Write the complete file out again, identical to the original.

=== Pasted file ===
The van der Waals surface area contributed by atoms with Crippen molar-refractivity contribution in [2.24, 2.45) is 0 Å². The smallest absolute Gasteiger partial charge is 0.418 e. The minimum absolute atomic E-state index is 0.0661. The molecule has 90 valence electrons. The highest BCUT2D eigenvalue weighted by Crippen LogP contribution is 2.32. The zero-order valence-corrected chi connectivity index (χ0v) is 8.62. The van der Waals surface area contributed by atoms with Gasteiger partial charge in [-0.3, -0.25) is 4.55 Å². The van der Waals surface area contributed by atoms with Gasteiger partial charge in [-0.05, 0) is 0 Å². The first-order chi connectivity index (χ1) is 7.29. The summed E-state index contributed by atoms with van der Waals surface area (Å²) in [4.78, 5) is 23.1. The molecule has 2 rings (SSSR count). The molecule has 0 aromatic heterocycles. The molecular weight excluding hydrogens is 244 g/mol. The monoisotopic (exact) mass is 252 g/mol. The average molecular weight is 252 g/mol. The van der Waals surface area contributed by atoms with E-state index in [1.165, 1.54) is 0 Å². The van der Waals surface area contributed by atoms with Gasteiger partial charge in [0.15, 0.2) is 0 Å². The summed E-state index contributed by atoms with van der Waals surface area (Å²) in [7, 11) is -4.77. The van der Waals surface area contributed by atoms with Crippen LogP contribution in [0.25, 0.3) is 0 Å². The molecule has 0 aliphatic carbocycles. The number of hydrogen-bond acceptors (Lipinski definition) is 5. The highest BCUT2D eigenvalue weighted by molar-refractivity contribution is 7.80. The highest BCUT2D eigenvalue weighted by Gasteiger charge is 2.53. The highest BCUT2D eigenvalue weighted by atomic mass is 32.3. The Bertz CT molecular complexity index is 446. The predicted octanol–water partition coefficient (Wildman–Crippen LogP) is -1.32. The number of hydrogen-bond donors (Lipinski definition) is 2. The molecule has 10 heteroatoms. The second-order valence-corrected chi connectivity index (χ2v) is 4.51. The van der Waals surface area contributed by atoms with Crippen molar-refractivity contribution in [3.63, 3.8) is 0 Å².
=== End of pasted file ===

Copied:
The van der Waals surface area contributed by atoms with Crippen molar-refractivity contribution in [2.24, 2.45) is 0 Å². The smallest absolute Gasteiger partial charge is 0.418 e. The minimum absolute atomic E-state index is 0.0661. The molecule has 90 valence electrons. The highest BCUT2D eigenvalue weighted by Crippen LogP contribution is 2.32. The zero-order valence-corrected chi connectivity index (χ0v) is 8.62. The van der Waals surface area contributed by atoms with Gasteiger partial charge in [-0.3, -0.25) is 4.55 Å². The van der Waals surface area contributed by atoms with Gasteiger partial charge in [-0.05, 0) is 0 Å². The first-order chi connectivity index (χ1) is 7.29. The summed E-state index contributed by atoms with van der Waals surface area (Å²) in [4.78, 5) is 23.1. The molecule has 2 rings (SSSR count). The molecule has 0 aromatic heterocycles. The molecular weight excluding hydrogens is 244 g/mol. The monoisotopic (exact) mass is 252 g/mol. The average molecular weight is 252 g/mol. The van der Waals surface area contributed by atoms with E-state index in [1.165, 1.54) is 0 Å². The van der Waals surface area contributed by atoms with Gasteiger partial charge in [0.15, 0.2) is 0 Å². The summed E-state index contributed by atoms with van der Waals surface area (Å²) in [7, 11) is -4.77. The van der Waals surface area contributed by atoms with Crippen LogP contribution in [0.25, 0.3) is 0 Å². The molecule has 0 aliphatic carbocycles. The number of hydrogen-bond acceptors (Lipinski definition) is 5. The highest BCUT2D eigenvalue weighted by molar-refractivity contribution is 7.80. The highest BCUT2D eigenvalue weighted by Gasteiger charge is 2.53. The highest BCUT2D eigenvalue weighted by atomic mass is 32.3. The Bertz CT molecular complexity index is 446. The predicted octanol–water partition coefficient (Wildman–Crippen LogP) is -1.32. The number of hydrogen-bond donors (Lipinski definition) is 2. The molecule has 10 heteroatoms. The second-order valence-corrected chi connectivity index (χ2v) is 4.51. The van der Waals surface area contributed by atoms with Crippen molar-refractivity contribution in [3.63, 3.8) is 0 Å².